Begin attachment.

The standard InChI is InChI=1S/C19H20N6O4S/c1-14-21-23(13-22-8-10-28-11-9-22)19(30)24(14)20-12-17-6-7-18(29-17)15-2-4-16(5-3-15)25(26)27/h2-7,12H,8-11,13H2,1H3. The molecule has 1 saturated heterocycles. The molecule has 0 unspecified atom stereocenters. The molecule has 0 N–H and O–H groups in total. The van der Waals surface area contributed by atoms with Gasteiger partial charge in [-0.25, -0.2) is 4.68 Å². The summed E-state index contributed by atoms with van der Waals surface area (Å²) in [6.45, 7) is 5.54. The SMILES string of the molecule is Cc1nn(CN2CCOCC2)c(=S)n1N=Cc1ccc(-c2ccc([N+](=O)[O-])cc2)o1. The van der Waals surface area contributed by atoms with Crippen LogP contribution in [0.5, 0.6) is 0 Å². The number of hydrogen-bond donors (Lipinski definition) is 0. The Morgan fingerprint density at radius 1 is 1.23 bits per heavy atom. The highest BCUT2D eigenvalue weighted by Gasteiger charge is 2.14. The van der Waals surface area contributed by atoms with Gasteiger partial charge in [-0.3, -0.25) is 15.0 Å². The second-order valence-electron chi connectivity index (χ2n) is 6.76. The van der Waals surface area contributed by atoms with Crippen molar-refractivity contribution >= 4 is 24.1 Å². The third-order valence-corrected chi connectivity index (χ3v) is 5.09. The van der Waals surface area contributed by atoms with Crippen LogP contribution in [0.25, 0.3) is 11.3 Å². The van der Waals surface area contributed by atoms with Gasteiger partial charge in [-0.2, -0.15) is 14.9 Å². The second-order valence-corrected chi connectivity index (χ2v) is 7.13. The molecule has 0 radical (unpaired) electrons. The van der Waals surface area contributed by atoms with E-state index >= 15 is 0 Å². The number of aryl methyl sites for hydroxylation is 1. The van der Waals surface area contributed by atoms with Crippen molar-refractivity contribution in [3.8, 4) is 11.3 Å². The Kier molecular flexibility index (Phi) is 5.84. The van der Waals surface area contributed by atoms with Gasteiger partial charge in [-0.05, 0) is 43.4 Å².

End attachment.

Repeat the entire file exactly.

The standard InChI is InChI=1S/C19H20N6O4S/c1-14-21-23(13-22-8-10-28-11-9-22)19(30)24(14)20-12-17-6-7-18(29-17)15-2-4-16(5-3-15)25(26)27/h2-7,12H,8-11,13H2,1H3. The molecule has 1 saturated heterocycles. The molecule has 0 unspecified atom stereocenters. The molecule has 0 N–H and O–H groups in total. The van der Waals surface area contributed by atoms with Gasteiger partial charge in [-0.25, -0.2) is 4.68 Å². The summed E-state index contributed by atoms with van der Waals surface area (Å²) in [6.45, 7) is 5.54. The SMILES string of the molecule is Cc1nn(CN2CCOCC2)c(=S)n1N=Cc1ccc(-c2ccc([N+](=O)[O-])cc2)o1. The van der Waals surface area contributed by atoms with Crippen LogP contribution in [0.5, 0.6) is 0 Å². The number of hydrogen-bond donors (Lipinski definition) is 0. The Morgan fingerprint density at radius 1 is 1.23 bits per heavy atom. The highest BCUT2D eigenvalue weighted by Gasteiger charge is 2.14. The van der Waals surface area contributed by atoms with Gasteiger partial charge in [-0.3, -0.25) is 15.0 Å². The second-order valence-electron chi connectivity index (χ2n) is 6.76. The van der Waals surface area contributed by atoms with Crippen molar-refractivity contribution >= 4 is 24.1 Å². The third-order valence-corrected chi connectivity index (χ3v) is 5.09. The van der Waals surface area contributed by atoms with Crippen LogP contribution in [0.25, 0.3) is 11.3 Å². The van der Waals surface area contributed by atoms with Gasteiger partial charge in [-0.2, -0.15) is 14.9 Å². The second-order valence-corrected chi connectivity index (χ2v) is 7.13. The molecule has 0 radical (unpaired) electrons. The van der Waals surface area contributed by atoms with E-state index >= 15 is 0 Å². The number of aryl methyl sites for hydroxylation is 1. The van der Waals surface area contributed by atoms with Crippen molar-refractivity contribution in [3.8, 4) is 11.3 Å². The Kier molecular flexibility index (Phi) is 5.84. The van der Waals surface area contributed by atoms with Gasteiger partial charge in [-0.05, 0) is 43.4 Å².